In the Shadow of Paris
Writing under the pseudonym Claude Izner, two sisters (Liliane Korb and Laurence LeFevre) have conjured up a respectable and widely enjoyed collection of mystery novels featuring amateur detective Victor Legris. Both halves of Izner are booksellers on the banks of the Seine in Paris, and so their understanding of what readers love about mysteries, and about period fiction, comes from practical experience.
In the Shadows of Paris is, like earlier stories by Izner, a traditional mystery that features intriguing characters, satisfying setting details of late 19th-century France and, of course, a murder, with which Legris (coincidentally also a bookseller) chooses to involve himself. But this time it is against his fiancée’s wishes, for she fears for his safety when he is moved to find the killer whom Legris is convinced intentionally set fire to the house of his friend, a bookbinder, resulting in the man’s death.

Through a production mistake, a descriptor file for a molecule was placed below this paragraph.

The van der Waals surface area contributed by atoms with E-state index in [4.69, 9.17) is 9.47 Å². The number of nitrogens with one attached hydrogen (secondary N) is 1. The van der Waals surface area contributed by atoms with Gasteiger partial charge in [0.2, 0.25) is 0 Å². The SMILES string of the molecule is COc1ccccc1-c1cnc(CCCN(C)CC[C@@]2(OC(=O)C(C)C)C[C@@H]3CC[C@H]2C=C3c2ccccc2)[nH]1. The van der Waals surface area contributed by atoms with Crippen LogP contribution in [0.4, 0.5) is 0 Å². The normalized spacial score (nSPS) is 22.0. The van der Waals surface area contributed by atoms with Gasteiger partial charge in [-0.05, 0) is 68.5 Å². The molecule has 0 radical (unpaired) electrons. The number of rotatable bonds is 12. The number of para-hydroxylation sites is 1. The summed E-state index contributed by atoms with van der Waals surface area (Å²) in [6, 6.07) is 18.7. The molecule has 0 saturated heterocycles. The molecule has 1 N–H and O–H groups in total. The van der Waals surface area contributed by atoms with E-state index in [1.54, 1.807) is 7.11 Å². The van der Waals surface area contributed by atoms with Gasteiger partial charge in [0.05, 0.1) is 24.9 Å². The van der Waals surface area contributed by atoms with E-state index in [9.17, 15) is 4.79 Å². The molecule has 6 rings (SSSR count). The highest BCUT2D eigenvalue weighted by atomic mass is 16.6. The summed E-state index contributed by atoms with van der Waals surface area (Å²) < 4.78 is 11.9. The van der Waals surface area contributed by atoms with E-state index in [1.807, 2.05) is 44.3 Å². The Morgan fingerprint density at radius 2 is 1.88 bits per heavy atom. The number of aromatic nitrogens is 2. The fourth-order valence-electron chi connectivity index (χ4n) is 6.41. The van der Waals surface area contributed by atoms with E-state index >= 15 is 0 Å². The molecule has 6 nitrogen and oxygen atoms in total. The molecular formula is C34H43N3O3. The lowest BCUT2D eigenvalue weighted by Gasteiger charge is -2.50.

The pacing is lively as victims accumulate the humor clever and suited to the time and place, and the adventure is to be savored. Although others have compared Izner to Agatha Christie, I was reminded of the Paris-based stories featuring Inspector Maigret, written by Georges Simenon. A delightful departure from today’s world; well worth reading.
The Predator of Batignolles
320 (US), 336 (UK)